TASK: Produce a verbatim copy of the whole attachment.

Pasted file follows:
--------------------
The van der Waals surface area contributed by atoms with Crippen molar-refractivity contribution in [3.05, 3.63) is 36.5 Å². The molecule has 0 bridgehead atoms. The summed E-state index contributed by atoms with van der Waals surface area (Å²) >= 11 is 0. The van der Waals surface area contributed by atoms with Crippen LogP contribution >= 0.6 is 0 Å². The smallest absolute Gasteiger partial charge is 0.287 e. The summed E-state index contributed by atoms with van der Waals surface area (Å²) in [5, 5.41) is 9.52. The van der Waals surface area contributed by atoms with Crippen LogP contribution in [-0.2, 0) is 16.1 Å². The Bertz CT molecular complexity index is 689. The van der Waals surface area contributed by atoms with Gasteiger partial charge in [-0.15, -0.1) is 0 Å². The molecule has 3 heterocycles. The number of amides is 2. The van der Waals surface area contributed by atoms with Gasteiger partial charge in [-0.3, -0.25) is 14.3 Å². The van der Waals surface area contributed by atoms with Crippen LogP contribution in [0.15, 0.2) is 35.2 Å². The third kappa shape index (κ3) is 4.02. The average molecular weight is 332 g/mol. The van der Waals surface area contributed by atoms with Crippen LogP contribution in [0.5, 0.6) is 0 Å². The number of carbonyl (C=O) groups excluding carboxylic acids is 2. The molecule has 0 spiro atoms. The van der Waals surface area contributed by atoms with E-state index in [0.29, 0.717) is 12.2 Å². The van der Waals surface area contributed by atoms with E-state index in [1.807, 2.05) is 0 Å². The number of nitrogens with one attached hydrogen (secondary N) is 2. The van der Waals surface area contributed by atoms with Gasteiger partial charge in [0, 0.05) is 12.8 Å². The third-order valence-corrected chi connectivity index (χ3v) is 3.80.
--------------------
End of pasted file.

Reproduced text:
The van der Waals surface area contributed by atoms with Crippen molar-refractivity contribution in [3.05, 3.63) is 36.5 Å². The molecule has 0 bridgehead atoms. The summed E-state index contributed by atoms with van der Waals surface area (Å²) >= 11 is 0. The van der Waals surface area contributed by atoms with Crippen LogP contribution >= 0.6 is 0 Å². The smallest absolute Gasteiger partial charge is 0.287 e. The summed E-state index contributed by atoms with van der Waals surface area (Å²) in [5, 5.41) is 9.52. The van der Waals surface area contributed by atoms with Crippen LogP contribution in [-0.2, 0) is 16.1 Å². The Bertz CT molecular complexity index is 689. The van der Waals surface area contributed by atoms with Gasteiger partial charge in [-0.15, -0.1) is 0 Å². The molecule has 3 heterocycles. The number of amides is 2. The van der Waals surface area contributed by atoms with Gasteiger partial charge in [-0.3, -0.25) is 14.3 Å². The van der Waals surface area contributed by atoms with Crippen LogP contribution in [0.15, 0.2) is 35.2 Å². The third kappa shape index (κ3) is 4.02. The average molecular weight is 332 g/mol. The van der Waals surface area contributed by atoms with Crippen LogP contribution in [0.5, 0.6) is 0 Å². The number of carbonyl (C=O) groups excluding carboxylic acids is 2. The molecule has 0 spiro atoms. The van der Waals surface area contributed by atoms with E-state index in [0.29, 0.717) is 12.2 Å². The van der Waals surface area contributed by atoms with E-state index in [1.807, 2.05) is 0 Å². The number of nitrogens with one attached hydrogen (secondary N) is 2. The van der Waals surface area contributed by atoms with Gasteiger partial charge in [0, 0.05) is 12.8 Å². The third-order valence-corrected chi connectivity index (χ3v) is 3.80.